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Life-saving role for village 'phone box

14 December 2018

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Ingham's redundant telephone kiosk is now home to a life-saving defibrillator, thanks to a dedicated campaign by the family of an Ingham man who died following a cardiac arrest.

Billy Hicklin, a previously fit 6’7” self-employed builder, collapsed at work in April 2012. Despite CPR Billy’s life could not be saved but there may have been a different outcome if a defibrillator had been available.

After a cardiac arrest – which isn’t the same as a heart attack – a defibrillator delivers an electrical pulse which restarts the heart. But fast treatment is essential so having a device close at hand can be a life-saver. The facts are stark: No early intervention = 5% survival; CPR alone = 9% survival; early defibrillation + CPR = 50% survival.

Following his death, Billy’s family - his wife Rosemary who lives in Culford Road, and sons Paul and Jay - began a fund-raising campaign to provide defibrillators for the local community. Together with the support of Billy’s friends the campaign has now placed nine defibrillators – with more on the way.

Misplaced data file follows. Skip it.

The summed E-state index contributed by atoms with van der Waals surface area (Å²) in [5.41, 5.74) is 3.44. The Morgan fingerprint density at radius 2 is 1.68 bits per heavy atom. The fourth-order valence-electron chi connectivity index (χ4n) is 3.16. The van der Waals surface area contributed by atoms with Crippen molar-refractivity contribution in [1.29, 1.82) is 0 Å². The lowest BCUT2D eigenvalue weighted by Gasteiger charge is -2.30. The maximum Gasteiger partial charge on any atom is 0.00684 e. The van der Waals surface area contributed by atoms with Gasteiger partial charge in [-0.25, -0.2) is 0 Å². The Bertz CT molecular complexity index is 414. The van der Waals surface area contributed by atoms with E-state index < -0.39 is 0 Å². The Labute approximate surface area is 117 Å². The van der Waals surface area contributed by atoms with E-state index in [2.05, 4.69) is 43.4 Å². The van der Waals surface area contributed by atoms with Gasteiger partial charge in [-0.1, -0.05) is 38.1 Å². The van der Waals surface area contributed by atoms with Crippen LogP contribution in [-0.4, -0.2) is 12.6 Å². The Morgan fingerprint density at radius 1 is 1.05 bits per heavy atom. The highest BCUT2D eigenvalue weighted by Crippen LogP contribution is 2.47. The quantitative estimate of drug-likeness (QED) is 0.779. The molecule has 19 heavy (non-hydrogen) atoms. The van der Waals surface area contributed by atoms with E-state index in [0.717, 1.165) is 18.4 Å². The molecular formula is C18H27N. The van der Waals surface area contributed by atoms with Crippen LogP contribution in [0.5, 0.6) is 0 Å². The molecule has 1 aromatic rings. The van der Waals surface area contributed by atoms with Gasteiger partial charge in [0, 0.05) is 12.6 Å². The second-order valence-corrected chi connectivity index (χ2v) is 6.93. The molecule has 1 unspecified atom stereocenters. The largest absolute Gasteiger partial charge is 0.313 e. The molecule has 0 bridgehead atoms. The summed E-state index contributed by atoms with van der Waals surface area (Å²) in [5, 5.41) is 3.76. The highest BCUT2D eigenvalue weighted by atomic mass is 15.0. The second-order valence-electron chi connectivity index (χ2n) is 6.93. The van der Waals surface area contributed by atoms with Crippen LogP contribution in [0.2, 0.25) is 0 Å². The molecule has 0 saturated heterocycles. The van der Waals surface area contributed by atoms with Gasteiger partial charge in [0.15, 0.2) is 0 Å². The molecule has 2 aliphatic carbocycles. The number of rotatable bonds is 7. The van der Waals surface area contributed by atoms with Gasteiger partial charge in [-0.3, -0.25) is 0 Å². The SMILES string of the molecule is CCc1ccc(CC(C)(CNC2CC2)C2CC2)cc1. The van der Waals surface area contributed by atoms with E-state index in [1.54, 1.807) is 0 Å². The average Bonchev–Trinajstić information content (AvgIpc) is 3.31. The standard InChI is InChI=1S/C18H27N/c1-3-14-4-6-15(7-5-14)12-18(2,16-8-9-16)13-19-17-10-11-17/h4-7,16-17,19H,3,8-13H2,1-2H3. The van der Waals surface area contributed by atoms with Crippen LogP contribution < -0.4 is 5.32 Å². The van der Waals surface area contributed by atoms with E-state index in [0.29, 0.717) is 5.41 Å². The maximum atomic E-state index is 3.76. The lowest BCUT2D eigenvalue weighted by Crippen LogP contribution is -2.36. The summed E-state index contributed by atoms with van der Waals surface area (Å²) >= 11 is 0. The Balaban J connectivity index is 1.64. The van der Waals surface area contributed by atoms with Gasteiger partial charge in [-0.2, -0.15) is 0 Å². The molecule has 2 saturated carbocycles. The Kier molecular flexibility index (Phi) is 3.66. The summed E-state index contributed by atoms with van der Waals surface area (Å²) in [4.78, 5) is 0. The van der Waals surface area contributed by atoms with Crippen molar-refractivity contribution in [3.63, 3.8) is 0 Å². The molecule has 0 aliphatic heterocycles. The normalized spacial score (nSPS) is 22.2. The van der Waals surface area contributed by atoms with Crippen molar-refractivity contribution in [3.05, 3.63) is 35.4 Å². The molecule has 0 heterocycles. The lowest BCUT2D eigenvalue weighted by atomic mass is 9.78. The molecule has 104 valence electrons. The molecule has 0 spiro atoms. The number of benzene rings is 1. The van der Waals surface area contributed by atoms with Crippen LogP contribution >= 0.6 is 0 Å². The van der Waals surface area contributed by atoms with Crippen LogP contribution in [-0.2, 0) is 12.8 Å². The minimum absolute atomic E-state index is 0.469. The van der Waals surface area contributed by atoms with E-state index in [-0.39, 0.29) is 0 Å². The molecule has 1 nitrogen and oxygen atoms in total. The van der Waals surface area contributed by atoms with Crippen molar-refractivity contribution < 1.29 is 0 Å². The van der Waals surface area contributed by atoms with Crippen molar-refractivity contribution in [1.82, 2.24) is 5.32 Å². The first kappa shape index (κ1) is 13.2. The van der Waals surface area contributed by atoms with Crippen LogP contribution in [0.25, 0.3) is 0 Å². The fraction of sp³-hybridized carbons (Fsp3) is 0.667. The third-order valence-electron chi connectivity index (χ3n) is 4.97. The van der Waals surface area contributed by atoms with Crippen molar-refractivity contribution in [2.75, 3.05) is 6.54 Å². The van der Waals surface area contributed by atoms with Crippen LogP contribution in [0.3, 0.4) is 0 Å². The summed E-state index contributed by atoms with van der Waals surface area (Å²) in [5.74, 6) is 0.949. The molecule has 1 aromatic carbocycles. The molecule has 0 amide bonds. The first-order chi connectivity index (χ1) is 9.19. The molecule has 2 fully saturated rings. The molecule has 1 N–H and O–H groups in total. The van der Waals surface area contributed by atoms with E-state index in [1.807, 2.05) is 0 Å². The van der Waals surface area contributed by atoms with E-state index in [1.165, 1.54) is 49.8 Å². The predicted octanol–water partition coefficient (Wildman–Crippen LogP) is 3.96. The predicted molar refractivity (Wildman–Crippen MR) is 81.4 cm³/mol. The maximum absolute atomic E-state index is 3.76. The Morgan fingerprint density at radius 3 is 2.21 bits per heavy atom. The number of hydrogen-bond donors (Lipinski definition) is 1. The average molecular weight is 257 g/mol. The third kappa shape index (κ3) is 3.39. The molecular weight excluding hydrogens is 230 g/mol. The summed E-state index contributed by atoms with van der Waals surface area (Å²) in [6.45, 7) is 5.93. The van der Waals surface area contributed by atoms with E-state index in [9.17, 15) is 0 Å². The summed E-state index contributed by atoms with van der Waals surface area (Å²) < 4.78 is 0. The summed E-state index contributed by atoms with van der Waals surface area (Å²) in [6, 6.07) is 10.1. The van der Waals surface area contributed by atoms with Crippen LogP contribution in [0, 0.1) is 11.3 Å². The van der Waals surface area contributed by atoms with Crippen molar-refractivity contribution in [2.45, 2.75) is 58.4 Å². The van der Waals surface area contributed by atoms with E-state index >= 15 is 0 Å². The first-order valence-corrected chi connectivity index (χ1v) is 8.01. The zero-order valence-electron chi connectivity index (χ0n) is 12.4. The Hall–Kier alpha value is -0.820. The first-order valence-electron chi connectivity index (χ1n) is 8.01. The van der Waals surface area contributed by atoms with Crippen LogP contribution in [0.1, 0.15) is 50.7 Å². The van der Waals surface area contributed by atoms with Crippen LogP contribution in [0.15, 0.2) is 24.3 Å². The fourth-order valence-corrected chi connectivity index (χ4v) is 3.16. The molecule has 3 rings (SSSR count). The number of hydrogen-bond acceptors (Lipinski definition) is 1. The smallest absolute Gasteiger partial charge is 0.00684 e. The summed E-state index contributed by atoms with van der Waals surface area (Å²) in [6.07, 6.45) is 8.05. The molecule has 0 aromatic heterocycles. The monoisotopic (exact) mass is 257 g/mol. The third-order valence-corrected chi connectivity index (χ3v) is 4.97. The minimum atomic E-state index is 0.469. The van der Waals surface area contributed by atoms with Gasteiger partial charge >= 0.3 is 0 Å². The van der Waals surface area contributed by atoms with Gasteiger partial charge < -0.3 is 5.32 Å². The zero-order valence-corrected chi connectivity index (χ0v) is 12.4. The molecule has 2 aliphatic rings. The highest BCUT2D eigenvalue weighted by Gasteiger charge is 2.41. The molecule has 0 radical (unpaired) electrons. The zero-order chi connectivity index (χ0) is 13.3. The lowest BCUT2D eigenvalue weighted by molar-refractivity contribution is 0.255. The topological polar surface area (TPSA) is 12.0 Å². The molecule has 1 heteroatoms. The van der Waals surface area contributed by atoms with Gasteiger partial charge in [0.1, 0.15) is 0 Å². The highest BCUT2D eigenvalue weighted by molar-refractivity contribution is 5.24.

Billy had lived in Ingham for most of his life and was well known and also a regular in the darts team at the Cadogan Arms. He started his working life at Stennett’s farm so his family wanted to do something in his memory and get a defibrillator placed in the village where he spent much of his life.

Along with many of his friends in the darts community, the family have held many fundraising evenings and also a 24-hour darts marathon.

Paul explained that a defibrillator has to be checked fortnightly, which he does, but also every two years (or when it is used) the battery and pads have to be replaced.

Said Paul, “We currently fund this ourselves but would be open to receiving donations! A battery and a new set of pads currently costs £180.

“All the defibrillators we have installed are registered with the East of England Ambulance Service so when someone calls 999 they would be directed to the telephone box and given the code to the key cabinet so they can access the defibrillator and take it to the casualty.

“Once the defibrillator is open and in position all you need to do is follow the spoken instructions, the defibrillator detects the heart’s rhythm so it will not deliver a shock unless one is needed. If any of our machines are used the ambulance service lets me know so that I can either collect it from them or if it has been taken back to the cabinet then I go and check the battery life and replace the pads.”

The former ‘phone box was purchased by the Parish Council for £1 following the kiosk’s decommission by BT and cleaned and repainted by volunteers.

The box is illuminated so is visible at night to pedestrians and passing motorists.

Find out more about defibrillators and what to do in an emergency here